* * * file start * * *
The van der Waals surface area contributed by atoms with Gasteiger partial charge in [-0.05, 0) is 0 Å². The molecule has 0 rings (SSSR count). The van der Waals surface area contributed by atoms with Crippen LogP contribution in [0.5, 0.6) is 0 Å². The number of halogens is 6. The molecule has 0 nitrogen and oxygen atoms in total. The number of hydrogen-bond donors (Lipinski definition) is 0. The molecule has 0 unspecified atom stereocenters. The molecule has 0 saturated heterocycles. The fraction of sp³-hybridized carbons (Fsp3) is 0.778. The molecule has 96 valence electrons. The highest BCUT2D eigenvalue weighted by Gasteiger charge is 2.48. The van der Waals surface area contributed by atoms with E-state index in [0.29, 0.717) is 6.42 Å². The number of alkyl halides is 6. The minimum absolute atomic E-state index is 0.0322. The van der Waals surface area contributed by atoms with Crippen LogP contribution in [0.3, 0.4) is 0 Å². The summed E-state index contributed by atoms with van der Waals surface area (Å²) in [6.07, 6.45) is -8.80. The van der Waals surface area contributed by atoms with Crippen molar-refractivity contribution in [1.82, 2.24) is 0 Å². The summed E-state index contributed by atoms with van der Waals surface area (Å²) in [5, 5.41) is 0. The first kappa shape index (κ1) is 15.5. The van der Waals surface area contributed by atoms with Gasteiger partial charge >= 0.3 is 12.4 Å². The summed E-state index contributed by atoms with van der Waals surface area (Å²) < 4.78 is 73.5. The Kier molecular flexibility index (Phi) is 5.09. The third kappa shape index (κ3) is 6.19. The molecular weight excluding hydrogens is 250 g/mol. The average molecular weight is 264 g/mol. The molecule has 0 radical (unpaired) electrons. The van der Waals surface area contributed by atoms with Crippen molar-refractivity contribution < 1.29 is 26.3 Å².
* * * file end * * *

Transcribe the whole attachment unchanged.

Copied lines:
The van der Waals surface area contributed by atoms with Gasteiger partial charge in [-0.05, 0) is 0 Å². The molecule has 0 rings (SSSR count). The van der Waals surface area contributed by atoms with Crippen LogP contribution in [0.5, 0.6) is 0 Å². The number of halogens is 6. The molecule has 0 nitrogen and oxygen atoms in total. The number of hydrogen-bond donors (Lipinski definition) is 0. The molecule has 0 unspecified atom stereocenters. The molecule has 0 saturated heterocycles. The fraction of sp³-hybridized carbons (Fsp3) is 0.778. The molecule has 96 valence electrons. The highest BCUT2D eigenvalue weighted by Gasteiger charge is 2.48. The van der Waals surface area contributed by atoms with E-state index in [0.29, 0.717) is 6.42 Å². The number of alkyl halides is 6. The minimum absolute atomic E-state index is 0.0322. The van der Waals surface area contributed by atoms with Crippen LogP contribution in [0.3, 0.4) is 0 Å². The summed E-state index contributed by atoms with van der Waals surface area (Å²) in [6.07, 6.45) is -8.80. The van der Waals surface area contributed by atoms with Crippen molar-refractivity contribution in [1.82, 2.24) is 0 Å². The summed E-state index contributed by atoms with van der Waals surface area (Å²) in [5, 5.41) is 0. The first kappa shape index (κ1) is 15.5. The van der Waals surface area contributed by atoms with Gasteiger partial charge >= 0.3 is 12.4 Å². The summed E-state index contributed by atoms with van der Waals surface area (Å²) < 4.78 is 73.5. The Kier molecular flexibility index (Phi) is 5.09. The third kappa shape index (κ3) is 6.19. The molecular weight excluding hydrogens is 250 g/mol. The average molecular weight is 264 g/mol. The molecule has 0 radical (unpaired) electrons. The van der Waals surface area contributed by atoms with Crippen molar-refractivity contribution < 1.29 is 26.3 Å².